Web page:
The mere threat of a complaint can be enough to push States not to take ambitious measures to implement their climate commitments.
In 2017, a Canadian company, Vermillon, threatened the French government with legal action through the Energy Charter Treaty if it adopted a law ending fossil fuel exploration and extraction on the whole French territory by 2040. Following this, and other pressures, the government backed off: the final law was modified, allowing for oil exploitation permits to keep on being delivered.
The continuation of protection for fossil fuels investments is increasing tremendously the cost of the energy transition for taxpayers and therefore directly undermining Europe’s carbon neutrality target defined in the European Green Deal, launched by the President of the EU Commission, Ursula von der Leyen.
The Netherlands has been put on notice a few weeks ago for a dispute based on the Energy Charter Treaty by German energy company Uniper, for an amount up to €1 billion in compensation, following the Dutch decision to phase-out coal for electricity production. Such an arbitration case would take years to resolve, in the meantime sowing insecurity amongst legislators in other countries and potentially weakening or delaying climate policies.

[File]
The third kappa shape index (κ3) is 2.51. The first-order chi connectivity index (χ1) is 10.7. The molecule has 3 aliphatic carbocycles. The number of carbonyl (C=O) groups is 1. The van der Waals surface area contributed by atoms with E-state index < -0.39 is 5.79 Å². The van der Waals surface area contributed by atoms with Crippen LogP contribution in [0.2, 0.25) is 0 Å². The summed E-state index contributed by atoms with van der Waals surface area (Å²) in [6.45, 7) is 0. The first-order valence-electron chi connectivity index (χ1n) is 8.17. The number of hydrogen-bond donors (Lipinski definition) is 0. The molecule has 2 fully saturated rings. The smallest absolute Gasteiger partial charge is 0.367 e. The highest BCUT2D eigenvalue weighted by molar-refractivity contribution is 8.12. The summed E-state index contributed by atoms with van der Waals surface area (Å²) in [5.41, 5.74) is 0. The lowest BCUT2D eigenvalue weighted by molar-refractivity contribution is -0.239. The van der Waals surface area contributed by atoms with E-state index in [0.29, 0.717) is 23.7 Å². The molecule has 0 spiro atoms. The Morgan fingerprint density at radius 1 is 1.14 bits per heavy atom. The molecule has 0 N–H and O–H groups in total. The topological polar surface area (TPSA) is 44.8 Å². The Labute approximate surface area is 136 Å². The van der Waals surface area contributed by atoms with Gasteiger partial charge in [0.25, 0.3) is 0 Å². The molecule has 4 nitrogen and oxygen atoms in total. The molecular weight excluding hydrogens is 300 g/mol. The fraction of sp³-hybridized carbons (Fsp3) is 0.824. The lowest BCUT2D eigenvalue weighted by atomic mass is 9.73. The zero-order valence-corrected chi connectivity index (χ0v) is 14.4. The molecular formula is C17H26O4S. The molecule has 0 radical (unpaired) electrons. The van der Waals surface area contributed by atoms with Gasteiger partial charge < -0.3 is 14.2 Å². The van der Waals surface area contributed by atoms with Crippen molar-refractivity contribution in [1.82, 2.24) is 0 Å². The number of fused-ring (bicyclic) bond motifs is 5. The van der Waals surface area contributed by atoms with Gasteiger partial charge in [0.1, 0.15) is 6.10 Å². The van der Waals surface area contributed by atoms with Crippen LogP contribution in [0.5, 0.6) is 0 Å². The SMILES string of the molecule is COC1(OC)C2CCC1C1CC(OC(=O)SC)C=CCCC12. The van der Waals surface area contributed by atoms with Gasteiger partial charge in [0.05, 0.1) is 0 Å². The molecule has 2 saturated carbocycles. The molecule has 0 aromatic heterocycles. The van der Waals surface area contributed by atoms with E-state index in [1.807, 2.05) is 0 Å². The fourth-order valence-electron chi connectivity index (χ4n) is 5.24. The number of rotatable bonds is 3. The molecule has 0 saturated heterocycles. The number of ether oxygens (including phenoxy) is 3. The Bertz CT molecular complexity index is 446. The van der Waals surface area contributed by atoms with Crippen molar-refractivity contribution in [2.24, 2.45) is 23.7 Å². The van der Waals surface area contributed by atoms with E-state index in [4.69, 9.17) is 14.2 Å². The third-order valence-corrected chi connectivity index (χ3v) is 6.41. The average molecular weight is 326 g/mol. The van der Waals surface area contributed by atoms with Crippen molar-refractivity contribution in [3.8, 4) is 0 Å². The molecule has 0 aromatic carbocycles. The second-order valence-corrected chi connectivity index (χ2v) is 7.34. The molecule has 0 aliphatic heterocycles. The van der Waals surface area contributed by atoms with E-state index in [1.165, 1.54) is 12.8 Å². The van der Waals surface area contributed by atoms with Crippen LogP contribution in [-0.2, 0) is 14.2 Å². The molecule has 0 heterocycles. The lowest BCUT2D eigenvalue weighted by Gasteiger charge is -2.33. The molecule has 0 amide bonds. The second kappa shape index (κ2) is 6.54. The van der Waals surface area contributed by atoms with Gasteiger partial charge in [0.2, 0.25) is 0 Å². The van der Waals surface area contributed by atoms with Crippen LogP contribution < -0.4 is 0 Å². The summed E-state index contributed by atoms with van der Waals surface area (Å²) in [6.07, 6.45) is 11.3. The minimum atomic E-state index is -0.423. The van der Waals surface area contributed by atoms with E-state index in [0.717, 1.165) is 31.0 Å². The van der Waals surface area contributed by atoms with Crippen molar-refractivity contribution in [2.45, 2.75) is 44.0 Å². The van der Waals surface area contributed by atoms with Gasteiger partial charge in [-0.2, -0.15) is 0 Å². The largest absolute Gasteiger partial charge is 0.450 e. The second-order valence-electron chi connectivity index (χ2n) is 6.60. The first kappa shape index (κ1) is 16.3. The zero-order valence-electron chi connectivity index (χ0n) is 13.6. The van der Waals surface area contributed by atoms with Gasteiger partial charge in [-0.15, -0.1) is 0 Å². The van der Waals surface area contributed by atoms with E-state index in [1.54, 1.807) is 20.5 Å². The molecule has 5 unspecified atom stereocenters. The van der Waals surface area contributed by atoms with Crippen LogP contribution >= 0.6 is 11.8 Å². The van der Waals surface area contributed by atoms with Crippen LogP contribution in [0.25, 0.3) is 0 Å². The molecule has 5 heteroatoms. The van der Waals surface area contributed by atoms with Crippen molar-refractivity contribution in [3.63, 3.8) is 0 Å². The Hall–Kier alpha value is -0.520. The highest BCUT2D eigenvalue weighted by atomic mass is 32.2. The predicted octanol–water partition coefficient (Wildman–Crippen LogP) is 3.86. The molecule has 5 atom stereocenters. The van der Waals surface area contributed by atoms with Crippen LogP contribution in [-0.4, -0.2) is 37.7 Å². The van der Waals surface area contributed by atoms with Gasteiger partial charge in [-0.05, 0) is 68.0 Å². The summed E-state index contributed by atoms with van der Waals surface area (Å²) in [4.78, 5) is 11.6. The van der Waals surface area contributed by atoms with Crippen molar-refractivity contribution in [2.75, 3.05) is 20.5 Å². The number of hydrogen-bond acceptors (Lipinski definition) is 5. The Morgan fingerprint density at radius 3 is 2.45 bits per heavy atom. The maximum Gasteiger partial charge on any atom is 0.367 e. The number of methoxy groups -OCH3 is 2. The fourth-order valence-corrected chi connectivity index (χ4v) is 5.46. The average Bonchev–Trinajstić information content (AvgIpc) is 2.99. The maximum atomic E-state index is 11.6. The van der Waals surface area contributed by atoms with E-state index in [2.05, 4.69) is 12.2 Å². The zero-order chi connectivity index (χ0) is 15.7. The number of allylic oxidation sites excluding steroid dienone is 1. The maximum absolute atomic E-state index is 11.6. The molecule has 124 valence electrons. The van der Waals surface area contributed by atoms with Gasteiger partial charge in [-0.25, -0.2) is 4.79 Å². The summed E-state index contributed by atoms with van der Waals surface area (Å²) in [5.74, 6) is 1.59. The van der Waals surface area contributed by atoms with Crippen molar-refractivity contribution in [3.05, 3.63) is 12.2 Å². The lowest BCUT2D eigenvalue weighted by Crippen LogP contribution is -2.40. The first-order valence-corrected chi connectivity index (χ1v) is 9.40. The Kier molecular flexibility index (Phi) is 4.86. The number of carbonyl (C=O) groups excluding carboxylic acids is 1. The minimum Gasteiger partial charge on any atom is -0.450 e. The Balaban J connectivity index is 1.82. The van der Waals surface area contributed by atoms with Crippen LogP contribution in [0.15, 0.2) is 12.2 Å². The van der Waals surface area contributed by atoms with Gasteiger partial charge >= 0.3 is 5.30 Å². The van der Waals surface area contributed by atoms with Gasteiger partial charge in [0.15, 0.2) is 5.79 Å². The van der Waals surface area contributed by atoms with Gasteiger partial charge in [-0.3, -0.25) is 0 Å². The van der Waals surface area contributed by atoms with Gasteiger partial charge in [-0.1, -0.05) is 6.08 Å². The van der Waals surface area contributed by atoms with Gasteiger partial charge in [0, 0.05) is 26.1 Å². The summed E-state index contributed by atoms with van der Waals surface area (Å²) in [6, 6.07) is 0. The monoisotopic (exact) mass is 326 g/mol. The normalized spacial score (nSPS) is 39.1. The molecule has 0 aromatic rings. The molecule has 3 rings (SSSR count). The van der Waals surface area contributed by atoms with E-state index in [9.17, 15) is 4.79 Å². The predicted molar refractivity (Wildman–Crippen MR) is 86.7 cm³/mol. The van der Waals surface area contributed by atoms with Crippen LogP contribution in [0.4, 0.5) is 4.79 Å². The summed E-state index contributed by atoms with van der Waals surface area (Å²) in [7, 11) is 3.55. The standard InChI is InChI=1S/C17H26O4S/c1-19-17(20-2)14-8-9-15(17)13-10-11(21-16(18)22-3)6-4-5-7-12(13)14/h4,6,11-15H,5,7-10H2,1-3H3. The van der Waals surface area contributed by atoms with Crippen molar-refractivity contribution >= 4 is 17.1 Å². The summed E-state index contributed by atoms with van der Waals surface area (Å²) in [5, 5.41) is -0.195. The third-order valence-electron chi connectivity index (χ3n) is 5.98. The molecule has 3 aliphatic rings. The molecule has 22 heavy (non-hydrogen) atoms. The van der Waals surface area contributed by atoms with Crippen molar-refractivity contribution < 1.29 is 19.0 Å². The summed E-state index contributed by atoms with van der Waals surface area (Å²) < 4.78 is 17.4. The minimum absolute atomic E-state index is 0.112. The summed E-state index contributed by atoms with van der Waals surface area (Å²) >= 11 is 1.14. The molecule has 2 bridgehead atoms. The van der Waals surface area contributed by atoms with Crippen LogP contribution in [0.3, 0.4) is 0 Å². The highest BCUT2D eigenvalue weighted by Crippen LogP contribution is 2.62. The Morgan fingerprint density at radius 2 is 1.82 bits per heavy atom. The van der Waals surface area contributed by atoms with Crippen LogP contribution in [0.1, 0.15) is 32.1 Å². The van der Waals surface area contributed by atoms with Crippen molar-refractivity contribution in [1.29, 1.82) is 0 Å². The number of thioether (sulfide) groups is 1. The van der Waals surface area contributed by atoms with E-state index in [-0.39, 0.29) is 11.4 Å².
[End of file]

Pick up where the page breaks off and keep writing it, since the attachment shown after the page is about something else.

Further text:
While still in shock from the COVID health and economic crisis, countries might become subject to a new peak in investors’ claims due to exceptional measures adopted in recent months.
Spain was already strongly targeted after the last financial crisis. This country is, to date, the most attacked State under the ECT, accumulating a total of 47 complaints, of which 16 have already been resolved in favour of the investor. This represents €1.046 million. This figure is equivalent to almost 7 times the budget that Spain has committed to contribute to the UN Green Fund to support actions against climate change. But there are still 28 unresolved claims against Spain, which could foot the bill for tax payers to be as high as €8 billion.